No, I'm not a supporter of defunding the police. … My endorsement was to keep it as is — 9700 [officers]. We’re budgeted for 9706. We have approximately 9400, we can hire 300 more police officers, and we can better utilize our LAPD reserves right now. They get paid $50 a month, and they're post-certified, which means they can carry a weapon. I don't want them putting down orange cones. That's why I said we have to better utilize the current resources that we have today.

Do you think LA County District Attorney George Gascón should keep his job?

Well, I've said this very clearly that the recall process is something I've never supported. And what happens is that when politicians capitulate, when they get weak-kneed, all of a sudden, they don't want to do what they were intending to do. And then the problem gets worse, not better. So if folks want to recall George Gascón … they can do so during the regular electoral cycle.

But would you support that? Do you think he's doing a good job or not?

No, I don't support the recall. 

No, I'm not asking that. I'm just asking if you support him, do you think he's doing a good job?

I think there's some mixed results. I think that George truly wants to bring about the criminal justice reforms that we need for communities of color … to disrupt that school-to-prison pipeline that exists. At the same time. I don't think you can throw a wide net because we have individuals who are career criminals who have inflicted a tremendous amount of pain. I've said very clearly that the crime trends that we have in Los Angeles are not unique. They are national in scope. 

However, when you are a victim of a crime, or you know a family member who has been a victim of a crime, that's something that's deeply personal. And it's something that's very individualized.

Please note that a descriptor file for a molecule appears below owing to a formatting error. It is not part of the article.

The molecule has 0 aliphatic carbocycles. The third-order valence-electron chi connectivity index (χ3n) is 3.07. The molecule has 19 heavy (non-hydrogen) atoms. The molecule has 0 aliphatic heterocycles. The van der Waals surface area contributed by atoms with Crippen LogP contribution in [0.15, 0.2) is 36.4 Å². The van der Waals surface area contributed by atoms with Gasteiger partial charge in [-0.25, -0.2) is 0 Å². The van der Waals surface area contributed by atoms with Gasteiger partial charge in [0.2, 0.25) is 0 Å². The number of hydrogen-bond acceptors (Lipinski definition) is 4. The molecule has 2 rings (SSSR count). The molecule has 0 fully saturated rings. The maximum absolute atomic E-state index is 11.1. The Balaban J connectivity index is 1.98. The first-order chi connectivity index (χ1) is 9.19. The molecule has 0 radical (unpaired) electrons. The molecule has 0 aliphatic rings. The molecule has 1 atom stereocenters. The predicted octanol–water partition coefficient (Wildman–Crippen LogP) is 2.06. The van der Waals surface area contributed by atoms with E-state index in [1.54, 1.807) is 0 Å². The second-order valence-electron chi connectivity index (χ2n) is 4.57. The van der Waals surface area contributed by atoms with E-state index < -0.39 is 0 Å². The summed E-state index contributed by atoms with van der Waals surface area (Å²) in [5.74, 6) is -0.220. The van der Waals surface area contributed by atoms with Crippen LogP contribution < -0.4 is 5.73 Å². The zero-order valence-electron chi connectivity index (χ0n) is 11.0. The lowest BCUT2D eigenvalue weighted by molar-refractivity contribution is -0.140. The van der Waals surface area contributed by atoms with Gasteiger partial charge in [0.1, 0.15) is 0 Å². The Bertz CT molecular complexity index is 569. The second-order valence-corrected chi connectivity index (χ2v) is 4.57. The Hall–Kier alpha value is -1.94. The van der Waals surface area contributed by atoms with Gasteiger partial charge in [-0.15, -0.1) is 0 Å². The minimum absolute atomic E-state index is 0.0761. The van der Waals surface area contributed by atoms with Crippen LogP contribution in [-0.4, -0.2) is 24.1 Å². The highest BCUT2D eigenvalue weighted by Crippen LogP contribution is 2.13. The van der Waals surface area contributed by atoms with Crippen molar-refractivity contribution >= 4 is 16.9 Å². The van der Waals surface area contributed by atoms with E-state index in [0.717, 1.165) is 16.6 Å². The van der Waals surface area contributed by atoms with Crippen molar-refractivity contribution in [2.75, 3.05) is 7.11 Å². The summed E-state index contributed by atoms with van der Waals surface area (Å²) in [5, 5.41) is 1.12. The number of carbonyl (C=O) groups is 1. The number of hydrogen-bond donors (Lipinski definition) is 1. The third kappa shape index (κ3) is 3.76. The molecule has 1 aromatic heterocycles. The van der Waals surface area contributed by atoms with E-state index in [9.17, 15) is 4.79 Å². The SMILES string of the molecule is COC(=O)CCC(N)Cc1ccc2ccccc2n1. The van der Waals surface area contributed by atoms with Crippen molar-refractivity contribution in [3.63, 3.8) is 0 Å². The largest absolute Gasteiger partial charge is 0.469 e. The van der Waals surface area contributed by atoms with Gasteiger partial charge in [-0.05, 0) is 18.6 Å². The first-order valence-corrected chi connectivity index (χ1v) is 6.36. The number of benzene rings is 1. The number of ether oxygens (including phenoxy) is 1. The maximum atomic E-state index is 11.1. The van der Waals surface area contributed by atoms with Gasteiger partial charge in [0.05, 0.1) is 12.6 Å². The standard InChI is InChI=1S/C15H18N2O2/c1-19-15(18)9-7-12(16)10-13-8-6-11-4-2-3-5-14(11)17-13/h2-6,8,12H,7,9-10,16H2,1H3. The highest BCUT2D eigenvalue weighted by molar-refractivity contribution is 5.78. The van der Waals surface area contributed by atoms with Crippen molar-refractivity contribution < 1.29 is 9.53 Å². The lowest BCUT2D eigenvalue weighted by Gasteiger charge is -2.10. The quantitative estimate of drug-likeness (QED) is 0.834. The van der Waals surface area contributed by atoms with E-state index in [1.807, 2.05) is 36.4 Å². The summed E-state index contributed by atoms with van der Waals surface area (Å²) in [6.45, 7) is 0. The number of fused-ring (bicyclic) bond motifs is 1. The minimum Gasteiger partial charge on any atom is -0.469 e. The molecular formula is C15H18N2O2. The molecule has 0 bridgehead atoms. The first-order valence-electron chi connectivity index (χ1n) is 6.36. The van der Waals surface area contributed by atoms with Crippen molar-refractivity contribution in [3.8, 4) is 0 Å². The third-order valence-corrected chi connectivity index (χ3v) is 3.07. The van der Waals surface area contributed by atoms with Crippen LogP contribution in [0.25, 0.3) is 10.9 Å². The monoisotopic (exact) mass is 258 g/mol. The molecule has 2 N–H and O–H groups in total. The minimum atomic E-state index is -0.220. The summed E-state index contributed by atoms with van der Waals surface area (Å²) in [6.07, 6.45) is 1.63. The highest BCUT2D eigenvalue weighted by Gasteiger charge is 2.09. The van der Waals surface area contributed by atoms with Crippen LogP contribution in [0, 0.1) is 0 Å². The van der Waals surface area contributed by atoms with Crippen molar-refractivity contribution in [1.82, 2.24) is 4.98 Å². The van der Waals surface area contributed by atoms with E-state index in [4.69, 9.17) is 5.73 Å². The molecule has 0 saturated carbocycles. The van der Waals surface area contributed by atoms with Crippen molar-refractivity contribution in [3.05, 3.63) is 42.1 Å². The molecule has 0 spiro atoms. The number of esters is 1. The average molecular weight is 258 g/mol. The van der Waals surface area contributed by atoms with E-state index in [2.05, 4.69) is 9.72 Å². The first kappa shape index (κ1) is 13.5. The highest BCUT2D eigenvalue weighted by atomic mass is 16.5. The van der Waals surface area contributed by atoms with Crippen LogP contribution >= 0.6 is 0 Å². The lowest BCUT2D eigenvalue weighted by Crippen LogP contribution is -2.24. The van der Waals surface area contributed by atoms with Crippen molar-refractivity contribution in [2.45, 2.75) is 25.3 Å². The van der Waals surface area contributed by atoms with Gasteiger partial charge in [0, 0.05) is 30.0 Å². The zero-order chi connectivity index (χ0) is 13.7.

There's some things that I wouldn't have done if I were in the shoes of George Gascón. 

Listener Isaiah Berke asks: Mayor Garcetti promoted Vision Zero — the plan to eliminate traffic deaths by 2025 — but very little has been done. What would you do?

Well, I think there actually has been quite a few deaths — pedestrian deaths as well as cyclists’ deaths throughout the City of LA. This is an issue that is not going to go away. We have to have safer streets for pedestrians as well as bicyclists. 

… I actually just did a groundbreaking ceremony with regards to Seventh Street — Seventh and Figueroa all the way to Skid Row, San Pedro, where we're going to have dedicated bike lanes but protected bike lanes. We're having different types of bus stops to get folks off and on the buses easily. … And we're planting trees … they’re going to grow large, provide shade. We're gonna fix the sidewalks. 

… It makes the City of LA a much more walkable city that's much more friendly, not just concrete and asphalt. I want green grass to grow underneath … our feet. And I want safe streets for both pedestrians as well as bicyclists, and move people as well as goods throughout the city in a much more efficient manner. We’ll reduce our carbon footprint and we can breathe clean air into our lungs.

We are also a music station, and we're asking all the candidates the same music-related question as our final question. What is your favorite guilty pleasure song? What are you seeing at the top of your lungs when no one is around?

I love Arcade Fire. I love the Foo Fighters. … I love Los Tigres del Norte, which is a great California band. 

And my favorite band of all time is U2. I love the beginning phase of U2. “Two Hearts Beat as One,” “New Year's Day.”